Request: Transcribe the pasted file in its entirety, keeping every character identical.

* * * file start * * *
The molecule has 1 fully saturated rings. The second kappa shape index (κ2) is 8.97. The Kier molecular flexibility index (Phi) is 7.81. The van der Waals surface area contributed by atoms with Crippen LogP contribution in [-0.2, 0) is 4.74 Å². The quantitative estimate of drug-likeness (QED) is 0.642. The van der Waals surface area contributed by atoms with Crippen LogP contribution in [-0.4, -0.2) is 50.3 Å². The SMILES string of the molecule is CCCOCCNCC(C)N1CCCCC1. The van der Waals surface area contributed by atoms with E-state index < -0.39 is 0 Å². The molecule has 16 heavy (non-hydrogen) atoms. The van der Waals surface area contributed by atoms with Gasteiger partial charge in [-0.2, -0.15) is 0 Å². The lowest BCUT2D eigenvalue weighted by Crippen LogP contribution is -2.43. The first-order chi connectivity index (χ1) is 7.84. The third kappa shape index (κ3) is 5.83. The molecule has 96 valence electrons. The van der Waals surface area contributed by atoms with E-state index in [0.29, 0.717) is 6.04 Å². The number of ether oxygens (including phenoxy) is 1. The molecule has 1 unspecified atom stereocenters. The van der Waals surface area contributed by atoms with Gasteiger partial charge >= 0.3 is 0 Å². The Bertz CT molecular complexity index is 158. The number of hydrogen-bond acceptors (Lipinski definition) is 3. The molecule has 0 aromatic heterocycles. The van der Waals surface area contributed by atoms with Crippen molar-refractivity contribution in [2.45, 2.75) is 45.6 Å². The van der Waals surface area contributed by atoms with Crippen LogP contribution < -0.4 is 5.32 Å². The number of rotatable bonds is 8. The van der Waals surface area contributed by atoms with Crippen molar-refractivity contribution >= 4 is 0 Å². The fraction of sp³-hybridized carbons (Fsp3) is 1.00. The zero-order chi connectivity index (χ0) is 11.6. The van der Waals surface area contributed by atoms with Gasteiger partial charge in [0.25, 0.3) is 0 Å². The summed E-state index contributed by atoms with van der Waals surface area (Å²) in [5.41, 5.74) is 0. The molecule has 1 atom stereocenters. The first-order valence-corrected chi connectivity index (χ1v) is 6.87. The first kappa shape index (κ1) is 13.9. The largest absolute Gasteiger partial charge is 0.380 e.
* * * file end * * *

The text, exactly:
The molecule has 1 fully saturated rings. The second kappa shape index (κ2) is 8.97. The Kier molecular flexibility index (Phi) is 7.81. The van der Waals surface area contributed by atoms with Crippen LogP contribution in [-0.2, 0) is 4.74 Å². The quantitative estimate of drug-likeness (QED) is 0.642. The van der Waals surface area contributed by atoms with Crippen LogP contribution in [-0.4, -0.2) is 50.3 Å². The SMILES string of the molecule is CCCOCCNCC(C)N1CCCCC1. The van der Waals surface area contributed by atoms with E-state index < -0.39 is 0 Å². The molecule has 16 heavy (non-hydrogen) atoms. The van der Waals surface area contributed by atoms with Gasteiger partial charge in [-0.2, -0.15) is 0 Å². The lowest BCUT2D eigenvalue weighted by Crippen LogP contribution is -2.43. The first-order chi connectivity index (χ1) is 7.84. The third kappa shape index (κ3) is 5.83. The molecule has 96 valence electrons. The van der Waals surface area contributed by atoms with E-state index in [0.29, 0.717) is 6.04 Å². The number of ether oxygens (including phenoxy) is 1. The molecule has 1 unspecified atom stereocenters. The van der Waals surface area contributed by atoms with Gasteiger partial charge >= 0.3 is 0 Å². The Bertz CT molecular complexity index is 158. The number of hydrogen-bond acceptors (Lipinski definition) is 3. The molecule has 0 aromatic heterocycles. The van der Waals surface area contributed by atoms with Crippen molar-refractivity contribution in [2.45, 2.75) is 45.6 Å². The van der Waals surface area contributed by atoms with Crippen LogP contribution < -0.4 is 5.32 Å². The number of rotatable bonds is 8. The van der Waals surface area contributed by atoms with Crippen molar-refractivity contribution >= 4 is 0 Å². The fraction of sp³-hybridized carbons (Fsp3) is 1.00. The zero-order chi connectivity index (χ0) is 11.6. The van der Waals surface area contributed by atoms with Gasteiger partial charge in [0.25, 0.3) is 0 Å². The summed E-state index contributed by atoms with van der Waals surface area (Å²) in [5.41, 5.74) is 0. The molecule has 1 atom stereocenters. The first-order valence-corrected chi connectivity index (χ1v) is 6.87. The first kappa shape index (κ1) is 13.9. The largest absolute Gasteiger partial charge is 0.380 e.